Alright! You’ve got a great discussion task or engaging problem and you’ve thought about how your students may respond. So what’s next? Much like a coach has a set group of plays to put into action when his/her opponent makes a certain move, there are some essential math talk moves to make during classroom discussions. Today’s post is the third post in my Let’s Talk series. It’s all about making the right moves during math talk to help students gain the most from the discussion. This post even includes a math talk moves classroom poster. Be sure to grab it! Missed the first two posts? Read post 1 here and post 2 here.
In most of our standards, there are items related to teaching students how to communicate effectively with one another. Well, it’s not just in Language Arts. We have to teach students how to communicate effectively in mathematics too. Understanding the math talk moves helps to guide both students and teachers during a discussion. Modeling and using the moves during math talk will not only help students become better communicators but stronger math students as well.
Math Talk Moves
The authors of Intentional Talk share seven essential moves. Each move is detailed below.
A. Revoicing: Repeating a students’ words and asking the student to verify that his/her thoughts were revoiced correctly can be used to clarify or emphasize an idea. Over time, as students hear and see revoicing used in the classroom, they will begin to identify the most important elements of a conversation and select key points to remember.
B. Repeating: Different than revoicing, students use this move to repeat or rephrase another student’s comment. This move helps to reiterate important ideas and can be used to slow down the conversation for processing time.
C. Reasoning: Asking students to compare their reasoning to another student’s reasoning is where the real magic happens because students have to analyze the other student’s reasoning before making the comparison. This provides an opportunity to do a deep dive into student understanding while students reflect on, analyze, and make sense of the thinking of others. This move also provides an opportunity for students to learn to disagree respectfully.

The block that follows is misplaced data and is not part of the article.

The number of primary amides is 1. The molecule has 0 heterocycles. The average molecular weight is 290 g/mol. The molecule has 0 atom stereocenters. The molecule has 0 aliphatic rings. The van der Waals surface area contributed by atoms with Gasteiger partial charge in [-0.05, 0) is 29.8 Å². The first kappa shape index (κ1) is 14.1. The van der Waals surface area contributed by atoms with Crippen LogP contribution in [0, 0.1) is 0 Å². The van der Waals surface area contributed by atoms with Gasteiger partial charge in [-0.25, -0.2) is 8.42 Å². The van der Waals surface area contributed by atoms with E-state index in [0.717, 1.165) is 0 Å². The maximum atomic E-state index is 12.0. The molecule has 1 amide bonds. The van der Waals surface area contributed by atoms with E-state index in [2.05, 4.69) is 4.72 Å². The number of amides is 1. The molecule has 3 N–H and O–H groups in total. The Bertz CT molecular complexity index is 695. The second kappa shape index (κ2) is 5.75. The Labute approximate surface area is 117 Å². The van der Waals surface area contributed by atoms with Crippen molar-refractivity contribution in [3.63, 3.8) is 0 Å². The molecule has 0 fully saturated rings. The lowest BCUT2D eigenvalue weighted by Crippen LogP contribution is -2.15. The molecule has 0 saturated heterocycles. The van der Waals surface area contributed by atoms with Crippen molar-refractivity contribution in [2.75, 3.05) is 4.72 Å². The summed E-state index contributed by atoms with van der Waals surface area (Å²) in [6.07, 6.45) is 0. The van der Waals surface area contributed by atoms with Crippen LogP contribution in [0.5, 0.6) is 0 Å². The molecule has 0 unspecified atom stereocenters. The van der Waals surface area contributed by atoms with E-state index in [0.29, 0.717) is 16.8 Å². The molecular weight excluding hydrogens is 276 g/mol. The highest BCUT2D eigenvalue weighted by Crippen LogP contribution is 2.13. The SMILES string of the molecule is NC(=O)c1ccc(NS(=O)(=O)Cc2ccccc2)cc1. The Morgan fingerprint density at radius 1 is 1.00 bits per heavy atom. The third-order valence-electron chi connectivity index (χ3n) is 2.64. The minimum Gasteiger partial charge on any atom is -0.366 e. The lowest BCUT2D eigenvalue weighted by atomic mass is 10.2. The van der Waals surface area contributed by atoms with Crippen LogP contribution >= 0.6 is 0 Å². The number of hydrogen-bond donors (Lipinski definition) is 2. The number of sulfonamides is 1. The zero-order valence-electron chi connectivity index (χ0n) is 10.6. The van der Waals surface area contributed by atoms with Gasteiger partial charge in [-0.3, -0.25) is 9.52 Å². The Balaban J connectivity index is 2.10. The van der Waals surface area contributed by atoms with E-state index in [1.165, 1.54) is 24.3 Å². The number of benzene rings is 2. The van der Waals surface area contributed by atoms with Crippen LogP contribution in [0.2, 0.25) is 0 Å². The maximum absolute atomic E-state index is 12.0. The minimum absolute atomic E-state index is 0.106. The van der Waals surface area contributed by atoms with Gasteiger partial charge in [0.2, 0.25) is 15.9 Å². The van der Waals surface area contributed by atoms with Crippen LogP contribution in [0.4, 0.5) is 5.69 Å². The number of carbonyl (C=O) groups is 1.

D. Adding On: Building on another students’ thinking or reasoning is another important move. Like with the reasoning move, students have to make sense of another students’ comment in order to do this successfully. This move also engages students in the conversation. Consider a time when only a few students shared during a discussion. When you use this move, you ask, “Would someone like to add to his/her thinking?”
E. Wait Time: For many of us, me included, this is so hard. Silence is uncomfortable and feels unproductive, but sometimes silence helps students make sense of a discussion and decide which move to make next. Be sure to use this move when you first ask a question, as well as, when you call on a student so that he/she has time to collect his/her thoughts.
F. Turn-and-Talk: This move is not only a great strategy to give every student a chance to share his/her thinking and be heard but also a chance for you to listen in on student conversations to determine which students you want to highlight during the large group discussion. In addition, I would like to add that it is important to teach students how to respond during a turn-and-talk session. Do they just listen and that’s it, or do you want the students to practice revoicing, reasoning, or adding on? Turn-and-talk is a great way to practice these moves.
G. Revise: This is the pinnacle of classroom discussions! When students revise their own thinking based on the reasoning of someone else, you’ve got a great thing! For this move, students acknowledge their original thinking and articulate how and why it changed.
It’s probably best to not overwhelm yourself by trying to use all of the moves at once. Try introducing them one-at-a-time or naturally in conversation. Also, be sure to highlight them when students use them. This will help them build the skill authentically and know when to use them in conversation. The ultimate goal of math talk is for students to build a deeper understanding of the content so allowing students to take charge of how and when to use the moves will help accomplish this goal.
Sound Off! How do you help your students use the math talk moves?
Respond in the comments section below.
Reference: Kazemi, E. & Hintz, A. (2014). Intentional talk: How to structure and lead productive mathematical discussions. Stenhouse Publishers: Portland, Maine.